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Fire-eaters

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Persons ready to quarrel for anything. The allusion is to the jugglers who “eatflaming tow, pour melted lead down their throats, and hold red-hot metal between their teeth. Richardson, in the seventeenth century—Signora Josephine Girardelli (the original Salamander), in the early part of the nineteenth century—and Chaubert, a Frenchman, of the present century, were the most noted of these exhibitors.

“The great fire-eater lay unconscious upon the floor of the house.”—Nashville Banner.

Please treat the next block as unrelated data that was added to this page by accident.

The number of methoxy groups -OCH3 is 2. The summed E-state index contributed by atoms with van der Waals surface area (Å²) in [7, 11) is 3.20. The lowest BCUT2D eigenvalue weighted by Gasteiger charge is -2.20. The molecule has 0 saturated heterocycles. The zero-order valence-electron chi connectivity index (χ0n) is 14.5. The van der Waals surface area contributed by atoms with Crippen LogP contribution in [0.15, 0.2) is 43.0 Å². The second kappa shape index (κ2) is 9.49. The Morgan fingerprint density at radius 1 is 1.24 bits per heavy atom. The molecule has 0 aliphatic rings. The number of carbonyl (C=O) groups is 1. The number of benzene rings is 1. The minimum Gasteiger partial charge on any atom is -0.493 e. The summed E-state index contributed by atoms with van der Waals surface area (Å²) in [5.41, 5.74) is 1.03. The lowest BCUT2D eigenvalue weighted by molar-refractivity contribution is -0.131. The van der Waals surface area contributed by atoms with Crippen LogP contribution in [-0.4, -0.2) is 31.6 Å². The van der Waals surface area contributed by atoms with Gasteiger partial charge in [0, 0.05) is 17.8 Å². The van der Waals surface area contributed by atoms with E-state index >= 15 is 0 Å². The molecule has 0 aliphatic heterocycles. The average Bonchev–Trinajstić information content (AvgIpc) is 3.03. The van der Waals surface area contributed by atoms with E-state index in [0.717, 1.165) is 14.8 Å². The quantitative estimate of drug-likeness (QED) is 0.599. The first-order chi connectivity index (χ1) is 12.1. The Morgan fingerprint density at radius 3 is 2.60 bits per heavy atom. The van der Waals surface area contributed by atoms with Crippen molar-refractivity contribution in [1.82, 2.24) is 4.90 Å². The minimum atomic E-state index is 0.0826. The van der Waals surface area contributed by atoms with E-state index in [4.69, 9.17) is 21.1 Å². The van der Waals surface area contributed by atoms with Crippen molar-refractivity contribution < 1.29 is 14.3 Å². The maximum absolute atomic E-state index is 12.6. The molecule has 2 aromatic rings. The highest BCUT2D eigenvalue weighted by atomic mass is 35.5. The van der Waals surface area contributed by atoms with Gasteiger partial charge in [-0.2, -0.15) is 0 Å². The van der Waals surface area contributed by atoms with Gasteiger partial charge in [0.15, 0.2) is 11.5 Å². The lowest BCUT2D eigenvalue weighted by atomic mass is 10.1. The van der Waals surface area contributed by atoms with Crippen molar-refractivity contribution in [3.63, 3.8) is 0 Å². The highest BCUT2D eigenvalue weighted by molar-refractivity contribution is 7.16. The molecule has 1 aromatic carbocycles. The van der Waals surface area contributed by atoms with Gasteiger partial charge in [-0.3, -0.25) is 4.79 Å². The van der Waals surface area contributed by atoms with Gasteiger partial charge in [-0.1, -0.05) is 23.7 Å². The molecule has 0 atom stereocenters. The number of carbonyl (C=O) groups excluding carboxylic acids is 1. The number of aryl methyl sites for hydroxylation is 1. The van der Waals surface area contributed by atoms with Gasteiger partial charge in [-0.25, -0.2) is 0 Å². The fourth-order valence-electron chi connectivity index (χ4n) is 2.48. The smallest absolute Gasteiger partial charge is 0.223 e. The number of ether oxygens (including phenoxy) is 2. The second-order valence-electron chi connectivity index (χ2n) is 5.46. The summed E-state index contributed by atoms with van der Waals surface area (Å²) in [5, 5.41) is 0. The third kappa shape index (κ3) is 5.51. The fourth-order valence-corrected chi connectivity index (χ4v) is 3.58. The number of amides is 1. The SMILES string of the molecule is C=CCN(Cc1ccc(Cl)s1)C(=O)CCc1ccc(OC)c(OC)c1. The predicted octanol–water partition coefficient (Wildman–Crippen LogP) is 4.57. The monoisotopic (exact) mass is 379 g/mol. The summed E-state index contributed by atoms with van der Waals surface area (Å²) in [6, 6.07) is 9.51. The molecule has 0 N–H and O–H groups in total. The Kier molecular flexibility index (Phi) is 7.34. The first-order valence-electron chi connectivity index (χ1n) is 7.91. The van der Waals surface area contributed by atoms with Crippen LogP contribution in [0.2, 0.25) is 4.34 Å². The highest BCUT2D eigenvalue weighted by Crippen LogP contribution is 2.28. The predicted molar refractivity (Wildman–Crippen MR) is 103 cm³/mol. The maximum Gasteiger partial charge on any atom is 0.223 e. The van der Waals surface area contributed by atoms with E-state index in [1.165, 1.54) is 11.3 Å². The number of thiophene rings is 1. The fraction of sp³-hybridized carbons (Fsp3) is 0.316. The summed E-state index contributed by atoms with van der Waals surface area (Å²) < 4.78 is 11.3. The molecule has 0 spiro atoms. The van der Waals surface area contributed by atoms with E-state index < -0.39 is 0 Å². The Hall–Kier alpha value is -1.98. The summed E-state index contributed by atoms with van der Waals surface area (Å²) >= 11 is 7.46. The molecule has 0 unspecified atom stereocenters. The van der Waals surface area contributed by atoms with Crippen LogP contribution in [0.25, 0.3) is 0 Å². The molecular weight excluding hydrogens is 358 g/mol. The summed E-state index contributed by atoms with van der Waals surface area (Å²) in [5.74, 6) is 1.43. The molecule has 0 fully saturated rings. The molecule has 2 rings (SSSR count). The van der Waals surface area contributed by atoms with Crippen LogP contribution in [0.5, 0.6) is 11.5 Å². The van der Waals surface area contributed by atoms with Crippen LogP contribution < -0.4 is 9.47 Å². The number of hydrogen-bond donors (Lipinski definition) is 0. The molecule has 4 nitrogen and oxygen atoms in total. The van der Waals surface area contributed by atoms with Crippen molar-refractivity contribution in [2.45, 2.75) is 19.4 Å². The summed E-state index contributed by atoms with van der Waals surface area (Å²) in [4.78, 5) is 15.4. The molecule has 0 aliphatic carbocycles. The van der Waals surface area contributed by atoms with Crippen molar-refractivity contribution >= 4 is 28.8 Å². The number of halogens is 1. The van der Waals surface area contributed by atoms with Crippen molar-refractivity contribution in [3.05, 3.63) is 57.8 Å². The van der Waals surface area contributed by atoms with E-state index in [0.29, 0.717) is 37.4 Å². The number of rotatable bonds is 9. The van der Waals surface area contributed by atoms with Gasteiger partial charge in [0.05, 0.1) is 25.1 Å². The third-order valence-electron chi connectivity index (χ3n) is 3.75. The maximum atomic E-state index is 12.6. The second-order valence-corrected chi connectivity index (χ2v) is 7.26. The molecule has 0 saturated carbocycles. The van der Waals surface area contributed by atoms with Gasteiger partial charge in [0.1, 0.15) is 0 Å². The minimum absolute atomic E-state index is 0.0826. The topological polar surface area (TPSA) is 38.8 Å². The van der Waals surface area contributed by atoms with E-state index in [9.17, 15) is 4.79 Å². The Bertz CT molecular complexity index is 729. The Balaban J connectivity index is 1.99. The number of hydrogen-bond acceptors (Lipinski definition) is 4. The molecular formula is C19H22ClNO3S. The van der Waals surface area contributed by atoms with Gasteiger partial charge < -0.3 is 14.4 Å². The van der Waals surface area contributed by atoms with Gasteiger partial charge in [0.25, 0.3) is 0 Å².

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Entry taken from Dictionary of Phrase and Fable, edited by the Rev. E. Cobham Brewer, LL.D. and revised in 1895.

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Fion
Fir-cone
Fir-tree (The)
Fire. (Anglo-Saxon, fyr; Greek, pur.)
Fire
Fire Away!
Fire First
Fire-balloon
Fire-brand
Fire-drake or Fire-dragon
Fire-eaters
Fire-new
Fire-ship
Fire Up (To)
Fire Worship
Fire and Sword
Fire and Water
Firm as a Rock
First-class Hard Labour
First-fruits
First Water